Needlework has always been an important art form of England. In the 17th century, a unique style of raised work embroidery was developed and, in its most elaborate form, was used to pictorially embellish decorative boxes used to store one's personal treasures. These embroidered containers were considered so important that cabinet makers were commissioned to create protective carrying cases so they could be easily and safely moved while traveling.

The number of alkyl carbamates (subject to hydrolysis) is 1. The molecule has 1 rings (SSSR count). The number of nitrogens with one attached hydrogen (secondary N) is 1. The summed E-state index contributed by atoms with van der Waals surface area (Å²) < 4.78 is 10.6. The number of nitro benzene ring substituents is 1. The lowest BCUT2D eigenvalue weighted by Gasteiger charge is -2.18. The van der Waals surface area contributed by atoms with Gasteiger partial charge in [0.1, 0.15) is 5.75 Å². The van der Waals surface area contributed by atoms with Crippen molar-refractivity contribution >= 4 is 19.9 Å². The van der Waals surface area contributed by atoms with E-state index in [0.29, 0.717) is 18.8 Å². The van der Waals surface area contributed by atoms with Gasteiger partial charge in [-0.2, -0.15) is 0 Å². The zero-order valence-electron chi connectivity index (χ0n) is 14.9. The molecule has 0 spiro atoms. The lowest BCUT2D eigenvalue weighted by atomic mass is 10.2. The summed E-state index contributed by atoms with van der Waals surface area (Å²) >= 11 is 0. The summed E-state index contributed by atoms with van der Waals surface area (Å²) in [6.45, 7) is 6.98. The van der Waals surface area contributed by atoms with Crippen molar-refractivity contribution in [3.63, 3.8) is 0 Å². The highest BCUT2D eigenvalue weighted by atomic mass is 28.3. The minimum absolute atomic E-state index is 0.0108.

This piece, one of the finest of its kind, tells the Old Testament story of Queen Esther, whose intelligence and diplomacy saved her people from persecution. The box was added to the institute's collection on the occasion of Mary Ann Butterfield's retirement to honor her work as the museum's textile conservator.